There Will Be Horses!
Between Missoula and Sandpoint, the Clark Fork River flows muddy-brown and aqua--the combination of snow-melt and glacial tills. Even the grass seems in full flood.

Green shoots heady with feathery seeds cascade toward the sky like rain in reverse. Even rocky crags in the Cabinet Gorge are garnished with green. Yet snow clings to the tallest peaks like the trio of Scotchman Peaks.

Spring that has bustled in Missoula with tulips and lilacs has caught the northern Rockies in its verdant grip. Elmira Pond will most certainly be green.

And did I mention overgrown? That's the unexpected surprise after being away for an entire month. It's green and the grass is hip deep in places. I scan the pastures for horses and the pond for waterfowl. Both are empty and my heart sinks.

No horses. What is a buckaroo writer to do with no horses? Already the clover is thick, a gourmet carpet waiting for the munching teeth of horses that add color to the green like moving, grazing flowers.

Disappointed, I seek blossoms. I missed the cherry tree's pink blooms--all that is left are dried, brown petals already forming fruit. That's good. The apple tree has blossomed and many remain. Last year it gifted me three apples and this year there may be more. The crab apple trees are beyond bloom, but not lilacs.

As if in perfect timing, I've arrived to a bush in full bloom. The warm sweet scent lingers in the air. Beyond the lilacs sits the old Elmira Schoolhouse and I wonder if the bush is old enough to have bloomed when children played tag across the meadows I now claim as yard. An overgrown yard.

And no horses. It's going to feel like the Heartbreak Ranch this summer bereft of a buckaroo's best friends. Why does it have to be empty now? I had hoped for fullness; to drink from this cup for as long as I could until Todd and the Uhaul moved me away.

No horses.

So I go inside to clean house. The higher my level of anxiety, the brighter my woodwork gleams. I pull out the wood polish that I've hardly used since arriving to Elmira Pond 20 months ago. Three hours later my hands are greasy and gritty, and my office glows. I've unpacked, too.

Weary, I decide to step outside to the south porch to stare at empty pastures and the pond. Maybe Blue Heron or the osprey will visit. After unlocking the door, I step through and see a note. My heart catches as I read the line: "just wondering if I could bring you a couple of horses down."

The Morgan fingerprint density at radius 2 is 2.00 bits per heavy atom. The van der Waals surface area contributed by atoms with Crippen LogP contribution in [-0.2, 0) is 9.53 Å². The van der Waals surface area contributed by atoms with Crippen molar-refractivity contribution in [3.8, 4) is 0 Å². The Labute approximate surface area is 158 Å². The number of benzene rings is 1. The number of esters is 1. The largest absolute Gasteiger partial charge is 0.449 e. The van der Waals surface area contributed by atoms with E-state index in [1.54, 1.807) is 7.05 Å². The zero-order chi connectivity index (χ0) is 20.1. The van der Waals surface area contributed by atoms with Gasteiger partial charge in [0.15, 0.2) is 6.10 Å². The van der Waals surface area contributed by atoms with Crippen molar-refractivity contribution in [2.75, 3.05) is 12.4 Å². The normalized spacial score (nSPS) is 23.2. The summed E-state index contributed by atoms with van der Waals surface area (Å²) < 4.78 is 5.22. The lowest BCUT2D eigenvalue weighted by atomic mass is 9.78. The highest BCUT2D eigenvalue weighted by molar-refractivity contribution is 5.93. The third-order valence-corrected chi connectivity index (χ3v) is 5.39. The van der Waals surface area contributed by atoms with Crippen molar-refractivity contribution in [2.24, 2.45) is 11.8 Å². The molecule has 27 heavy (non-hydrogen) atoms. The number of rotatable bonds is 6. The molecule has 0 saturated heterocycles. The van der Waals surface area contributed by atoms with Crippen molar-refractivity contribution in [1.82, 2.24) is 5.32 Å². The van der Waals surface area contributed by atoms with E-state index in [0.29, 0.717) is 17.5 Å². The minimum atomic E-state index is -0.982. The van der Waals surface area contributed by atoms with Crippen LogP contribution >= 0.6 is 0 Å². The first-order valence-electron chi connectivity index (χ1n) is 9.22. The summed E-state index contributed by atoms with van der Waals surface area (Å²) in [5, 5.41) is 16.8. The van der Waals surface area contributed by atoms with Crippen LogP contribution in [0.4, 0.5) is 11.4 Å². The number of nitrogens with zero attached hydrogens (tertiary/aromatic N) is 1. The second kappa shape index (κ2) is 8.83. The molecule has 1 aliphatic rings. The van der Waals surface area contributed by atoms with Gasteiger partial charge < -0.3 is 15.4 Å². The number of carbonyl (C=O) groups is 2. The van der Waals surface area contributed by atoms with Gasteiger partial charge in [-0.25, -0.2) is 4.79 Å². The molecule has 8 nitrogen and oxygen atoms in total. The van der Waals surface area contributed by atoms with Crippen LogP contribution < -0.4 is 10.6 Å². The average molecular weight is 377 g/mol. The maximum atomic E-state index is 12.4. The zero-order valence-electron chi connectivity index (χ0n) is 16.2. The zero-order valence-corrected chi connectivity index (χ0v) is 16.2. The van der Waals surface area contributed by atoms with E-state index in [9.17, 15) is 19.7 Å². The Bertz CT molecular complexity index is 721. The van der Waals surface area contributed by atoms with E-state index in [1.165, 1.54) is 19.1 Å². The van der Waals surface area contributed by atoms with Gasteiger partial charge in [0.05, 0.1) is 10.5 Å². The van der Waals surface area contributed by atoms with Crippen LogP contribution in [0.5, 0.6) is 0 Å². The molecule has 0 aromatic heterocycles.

Horses! Elmira Pond will have horses after all--the cowboy didn't forget that we have pasture to graze. It won't be the Heartbreak Ranch. There will be horses! 

Thursday, May 22, 2014

Time to Recharge

Now I know the length of time until my batteries need re-charging.

It's been one month since I left Elmira Pond and while I've been blessed with presence, getting to be with each of my children, to share in their lives and achievements, to bask in their love and play Catan and hang out in Missoula, Montana, and visit the upper midwest briefly, I'm longing for the pond.

I long for the soft, black earth of my garden, for pink cherry tree blossoms, for the scent of May lilacs.

I long to see that first osprey cannonball into the pond and grab a fish with his talons. My ears are perked to hear his chirps.

I long to sing to Blue Heron, to hear the bull frogs fill the night air with their sonorous mating calls. We can all make sounds out of tune.

I long to just sit on the warm wooden steps of the porch and drink a cup of coffee and just look--at the pond, the sky, the birds, the trains. Whatever surprises the day holds.

It's time to go back to Elmira Pond. Time to re-charge my batteries, to work on my next round of novel revisions. I'd like to say, to go home.

But like the migratory birds, I will have to move on, too.

We never truly possess a pond.

Saturday, May 3, 2014

Passing Through

Pecking and Bobbing
One Show Only
Just Passing Through
Dandelions push through the cracks between paved driveway and cracked cement. Nothing remains passive. Nothing stays the same.

A flit of movement captures my attention. A tiny bird emerges from the winter-dry rose bush, pecking at the ground. He, or she--I can't tell--is a feathered ball of charcoal gray with an almost indiscernible streak of rust on back feathers.

I think it's an Oregon junco.

Juncos pass through, usually in groups. I've seen them descend in mass like bouncing hail, covering the ground so fast and disappearing as if they never dropped from the sky. At least three groups have visited.

This junco is friendly and I imagine us getting acquainted over the summer--me sitting on the sun-warmed boards of the porch, him bobbing in and out of the roses. He'll be striking once the stalks green and bud.

But nothing remains passive. Nothing stays the same. He leaves only his digital expression.

And like this junco, one day I'll just be passing through, too.